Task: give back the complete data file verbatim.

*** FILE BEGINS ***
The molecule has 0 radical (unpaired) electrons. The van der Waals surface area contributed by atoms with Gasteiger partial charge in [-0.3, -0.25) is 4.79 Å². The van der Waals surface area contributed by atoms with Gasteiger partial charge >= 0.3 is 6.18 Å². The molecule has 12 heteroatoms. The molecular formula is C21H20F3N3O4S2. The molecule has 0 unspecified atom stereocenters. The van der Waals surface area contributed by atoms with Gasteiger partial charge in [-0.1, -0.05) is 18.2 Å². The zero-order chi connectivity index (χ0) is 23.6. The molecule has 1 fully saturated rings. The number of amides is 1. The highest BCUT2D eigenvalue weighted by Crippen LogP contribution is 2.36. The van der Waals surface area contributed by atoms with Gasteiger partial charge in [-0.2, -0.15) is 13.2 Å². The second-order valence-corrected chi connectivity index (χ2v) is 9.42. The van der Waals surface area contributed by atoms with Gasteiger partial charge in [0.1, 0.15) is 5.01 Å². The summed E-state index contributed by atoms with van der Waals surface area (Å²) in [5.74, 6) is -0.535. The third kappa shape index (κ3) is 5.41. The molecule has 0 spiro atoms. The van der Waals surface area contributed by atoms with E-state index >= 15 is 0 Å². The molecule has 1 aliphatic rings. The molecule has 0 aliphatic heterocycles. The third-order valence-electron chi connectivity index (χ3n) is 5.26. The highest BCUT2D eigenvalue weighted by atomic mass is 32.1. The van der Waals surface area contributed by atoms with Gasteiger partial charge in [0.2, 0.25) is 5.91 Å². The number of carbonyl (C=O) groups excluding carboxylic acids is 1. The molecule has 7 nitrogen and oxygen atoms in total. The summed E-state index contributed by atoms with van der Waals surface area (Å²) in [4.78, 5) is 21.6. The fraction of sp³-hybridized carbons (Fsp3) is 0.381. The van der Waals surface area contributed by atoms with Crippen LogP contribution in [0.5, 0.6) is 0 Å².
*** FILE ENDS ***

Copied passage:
The molecule has 0 radical (unpaired) electrons. The van der Waals surface area contributed by atoms with Gasteiger partial charge in [-0.3, -0.25) is 4.79 Å². The van der Waals surface area contributed by atoms with Gasteiger partial charge >= 0.3 is 6.18 Å². The molecule has 12 heteroatoms. The molecular formula is C21H20F3N3O4S2. The molecule has 0 unspecified atom stereocenters. The van der Waals surface area contributed by atoms with Gasteiger partial charge in [-0.1, -0.05) is 18.2 Å². The zero-order chi connectivity index (χ0) is 23.6. The molecule has 1 fully saturated rings. The number of amides is 1. The highest BCUT2D eigenvalue weighted by Crippen LogP contribution is 2.36. The van der Waals surface area contributed by atoms with Gasteiger partial charge in [-0.2, -0.15) is 13.2 Å². The second-order valence-corrected chi connectivity index (χ2v) is 9.42. The van der Waals surface area contributed by atoms with Gasteiger partial charge in [0.1, 0.15) is 5.01 Å². The summed E-state index contributed by atoms with van der Waals surface area (Å²) in [5.74, 6) is -0.535. The third kappa shape index (κ3) is 5.41. The molecule has 0 spiro atoms. The van der Waals surface area contributed by atoms with E-state index >= 15 is 0 Å². The molecule has 1 aliphatic rings. The molecule has 0 aliphatic heterocycles. The third-order valence-electron chi connectivity index (χ3n) is 5.26. The highest BCUT2D eigenvalue weighted by atomic mass is 32.1. The van der Waals surface area contributed by atoms with Gasteiger partial charge in [0.2, 0.25) is 5.91 Å². The number of carbonyl (C=O) groups excluding carboxylic acids is 1. The molecule has 7 nitrogen and oxygen atoms in total. The summed E-state index contributed by atoms with van der Waals surface area (Å²) in [4.78, 5) is 21.6. The fraction of sp³-hybridized carbons (Fsp3) is 0.381. The van der Waals surface area contributed by atoms with Crippen LogP contribution in [0.5, 0.6) is 0 Å².